9/22/09 labs: TRI-145, calc LDL-147, HDL-60, D-41, TSH-5.5, AIC-6.5, ApoB-111. Taking 12.5 mg Maxzide, 8K IU D3.
    Doc put me on 25 mcg levothyroxine (don't think this is enough or I need Armour).

    I think my TRI is up from too much carb (eat super low, ate a bit more more berries over summer).  I think my LDL is up from my rising TSH (free T4 & T3 midrange), been rising since Sept08 when it was 2.8 (when I started taking vit D). Wt loss (obese) has been stalled until I started subbing eggs for hi-protein shake with 2-3 ozs coconut milk a month ago.  TSH was high in 2001 (4.7) with high amts of reverse T3 (doc won't test for it)& given 2 mcg Cytomel but my TC was 205 with TRI=100. Now what to do?  Try the 250 mgm SloNiacin & see what happens?  Or just concentrate on improving D levels and improving thyroid function and hoping they help normalize lipids? Just looking for suggestions, not treatment, all ideas will be run by doc. He said statins or niacin...I'm female no familiy hist of heart probs, why statins with no good studies for women? 'Cause he takes a statin *sigh*.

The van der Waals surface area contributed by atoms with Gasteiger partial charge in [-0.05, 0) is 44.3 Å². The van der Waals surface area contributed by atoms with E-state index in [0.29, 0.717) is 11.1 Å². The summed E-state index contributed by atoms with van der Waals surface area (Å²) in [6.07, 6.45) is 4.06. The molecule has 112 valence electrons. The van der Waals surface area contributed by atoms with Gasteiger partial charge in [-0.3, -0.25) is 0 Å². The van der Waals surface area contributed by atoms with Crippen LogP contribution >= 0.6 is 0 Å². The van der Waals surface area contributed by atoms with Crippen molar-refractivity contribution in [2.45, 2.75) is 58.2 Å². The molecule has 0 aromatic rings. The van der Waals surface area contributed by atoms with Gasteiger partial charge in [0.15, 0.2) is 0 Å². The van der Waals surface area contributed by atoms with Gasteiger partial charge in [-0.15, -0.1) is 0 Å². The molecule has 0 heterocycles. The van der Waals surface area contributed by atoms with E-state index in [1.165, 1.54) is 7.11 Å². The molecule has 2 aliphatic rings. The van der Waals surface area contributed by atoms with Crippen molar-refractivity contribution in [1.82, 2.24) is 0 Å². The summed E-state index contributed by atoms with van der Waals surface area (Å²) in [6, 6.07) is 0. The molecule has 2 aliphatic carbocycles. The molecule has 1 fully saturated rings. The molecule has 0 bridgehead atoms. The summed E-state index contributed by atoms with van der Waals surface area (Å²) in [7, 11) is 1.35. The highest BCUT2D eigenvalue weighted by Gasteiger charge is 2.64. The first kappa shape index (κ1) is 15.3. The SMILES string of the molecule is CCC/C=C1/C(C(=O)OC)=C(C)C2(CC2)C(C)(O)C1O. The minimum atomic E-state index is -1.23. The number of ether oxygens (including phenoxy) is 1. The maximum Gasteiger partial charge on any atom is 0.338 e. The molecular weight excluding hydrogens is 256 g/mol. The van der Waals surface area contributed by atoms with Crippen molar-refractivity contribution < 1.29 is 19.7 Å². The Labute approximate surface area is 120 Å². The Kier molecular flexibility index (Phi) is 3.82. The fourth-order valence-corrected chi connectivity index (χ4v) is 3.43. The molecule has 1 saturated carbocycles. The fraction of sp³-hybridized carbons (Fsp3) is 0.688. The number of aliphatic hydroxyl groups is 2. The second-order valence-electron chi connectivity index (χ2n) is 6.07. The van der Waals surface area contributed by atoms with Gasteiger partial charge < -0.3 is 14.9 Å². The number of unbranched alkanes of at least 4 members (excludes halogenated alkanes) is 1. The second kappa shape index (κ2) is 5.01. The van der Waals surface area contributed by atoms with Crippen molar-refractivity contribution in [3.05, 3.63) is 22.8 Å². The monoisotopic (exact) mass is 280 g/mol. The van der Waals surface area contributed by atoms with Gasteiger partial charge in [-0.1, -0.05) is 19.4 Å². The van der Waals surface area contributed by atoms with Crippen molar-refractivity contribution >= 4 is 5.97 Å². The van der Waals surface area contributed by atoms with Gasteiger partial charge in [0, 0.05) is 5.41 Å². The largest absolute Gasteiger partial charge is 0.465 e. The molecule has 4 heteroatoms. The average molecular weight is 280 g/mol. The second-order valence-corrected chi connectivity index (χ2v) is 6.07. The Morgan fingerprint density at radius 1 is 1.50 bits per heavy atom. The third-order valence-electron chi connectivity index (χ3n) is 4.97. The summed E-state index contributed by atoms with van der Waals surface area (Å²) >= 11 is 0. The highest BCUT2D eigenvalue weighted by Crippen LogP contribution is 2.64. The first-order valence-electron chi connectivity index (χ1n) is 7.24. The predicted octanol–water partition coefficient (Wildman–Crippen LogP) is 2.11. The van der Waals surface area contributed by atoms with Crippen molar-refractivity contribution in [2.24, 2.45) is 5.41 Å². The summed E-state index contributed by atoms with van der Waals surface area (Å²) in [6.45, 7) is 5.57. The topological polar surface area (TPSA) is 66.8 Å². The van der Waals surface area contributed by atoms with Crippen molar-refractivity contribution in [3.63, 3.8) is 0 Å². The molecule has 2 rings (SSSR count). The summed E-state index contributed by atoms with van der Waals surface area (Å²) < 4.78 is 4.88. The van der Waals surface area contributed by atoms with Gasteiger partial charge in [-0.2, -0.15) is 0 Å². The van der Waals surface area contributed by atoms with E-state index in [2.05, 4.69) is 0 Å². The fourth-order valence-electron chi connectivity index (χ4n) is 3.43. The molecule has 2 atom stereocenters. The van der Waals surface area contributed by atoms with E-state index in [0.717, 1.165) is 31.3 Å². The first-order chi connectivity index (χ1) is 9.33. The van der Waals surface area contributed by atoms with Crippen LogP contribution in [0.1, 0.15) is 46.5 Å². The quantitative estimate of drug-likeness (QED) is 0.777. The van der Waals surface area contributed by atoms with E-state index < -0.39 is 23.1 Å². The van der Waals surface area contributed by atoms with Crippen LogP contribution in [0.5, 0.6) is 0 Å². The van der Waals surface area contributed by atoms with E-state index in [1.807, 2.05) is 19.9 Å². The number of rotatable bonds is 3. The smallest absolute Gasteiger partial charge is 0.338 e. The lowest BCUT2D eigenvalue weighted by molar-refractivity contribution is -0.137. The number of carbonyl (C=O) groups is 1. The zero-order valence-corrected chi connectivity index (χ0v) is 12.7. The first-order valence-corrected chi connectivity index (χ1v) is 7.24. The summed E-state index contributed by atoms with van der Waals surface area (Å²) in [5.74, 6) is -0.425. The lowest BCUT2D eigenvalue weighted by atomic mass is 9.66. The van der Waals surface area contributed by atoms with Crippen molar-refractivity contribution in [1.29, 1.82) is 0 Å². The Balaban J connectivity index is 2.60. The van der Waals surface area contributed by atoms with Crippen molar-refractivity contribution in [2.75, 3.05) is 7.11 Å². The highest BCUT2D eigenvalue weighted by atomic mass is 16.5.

• Anonymous

    8/16/2010 3:17:08 AM |

    After my heart attack from Late Stage Lyme Disease causing hypercoagulation/thick blood .. after released from the hospital, I had/have severe heart palpatations .. and IM SORRY BUT, FLUSH FREE NIACIN DOES WORK!!  I have to take 2-500mg twice daily and it stops the heart palpatations .. its no gimmick or hype.  IT Works !!  Ive heard about the severe very uncomfortable flush rush with regular Niacin which I think would scare me and make me panick, if not make me ill with the fragile state my system is in.  Purchased at any store online or otherwise .. a lot less than and w/no side effects, I also take Argnine to help open my vessels, but is not needed to stop my heart palpatations. Obviously, something is wrong though if I or anyone is having heart palpatation, so you should keep looking or asking RN/head nurse until you find a heart doctor who will actually address the issue and find out whats going on!!  Once in a while with stressful event I do need to take a beta blocker to stop palpations, but only 3-5 times a yr.  NO SIDE EFFECTS like beta blockers...

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    Given her stormy procedural history, I urged Gwen to immediately drop all processed carbohydrates from her diet, including any food made from wheat or corn starch. (She and her husband were shocked by this, by the way, since she'd been urged repeatedly to increase her whole grains by the hospital dietitians.) I also urged her to begin to lose the 30 lbs of weight that she'd gained following the hospital dietitians' advice. She also added fish oil at a higher-than-usual dose.